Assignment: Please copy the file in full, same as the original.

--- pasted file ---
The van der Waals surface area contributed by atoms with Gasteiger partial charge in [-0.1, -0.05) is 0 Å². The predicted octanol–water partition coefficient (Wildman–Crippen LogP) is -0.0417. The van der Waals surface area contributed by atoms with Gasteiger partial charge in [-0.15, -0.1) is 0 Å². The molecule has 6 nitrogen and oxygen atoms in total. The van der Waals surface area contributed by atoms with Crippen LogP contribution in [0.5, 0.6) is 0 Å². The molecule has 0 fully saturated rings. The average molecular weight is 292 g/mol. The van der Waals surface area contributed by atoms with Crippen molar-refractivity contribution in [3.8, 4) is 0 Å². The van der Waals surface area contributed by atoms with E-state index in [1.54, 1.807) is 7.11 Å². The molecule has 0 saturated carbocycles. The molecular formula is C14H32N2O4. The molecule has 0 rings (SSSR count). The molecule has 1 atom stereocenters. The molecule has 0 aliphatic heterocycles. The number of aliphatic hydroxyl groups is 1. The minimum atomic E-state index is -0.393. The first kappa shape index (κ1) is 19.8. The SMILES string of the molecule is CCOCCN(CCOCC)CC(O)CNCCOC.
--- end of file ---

The van der Waals surface area contributed by atoms with Gasteiger partial charge in [-0.1, -0.05) is 0 Å². The predicted octanol–water partition coefficient (Wildman–Crippen LogP) is -0.0417. The van der Waals surface area contributed by atoms with Gasteiger partial charge in [-0.15, -0.1) is 0 Å². The molecule has 6 nitrogen and oxygen atoms in total. The van der Waals surface area contributed by atoms with Crippen LogP contribution in [0.5, 0.6) is 0 Å². The molecule has 0 fully saturated rings. The average molecular weight is 292 g/mol. The van der Waals surface area contributed by atoms with Crippen molar-refractivity contribution in [3.8, 4) is 0 Å². The van der Waals surface area contributed by atoms with E-state index in [1.54, 1.807) is 7.11 Å². The molecule has 0 saturated carbocycles. The molecular formula is C14H32N2O4. The molecule has 0 rings (SSSR count). The molecule has 1 atom stereocenters. The molecule has 0 aliphatic heterocycles. The number of aliphatic hydroxyl groups is 1. The minimum atomic E-state index is -0.393. The first kappa shape index (κ1) is 19.8. The SMILES string of the molecule is CCOCCN(CCOCC)CC(O)CNCCOC.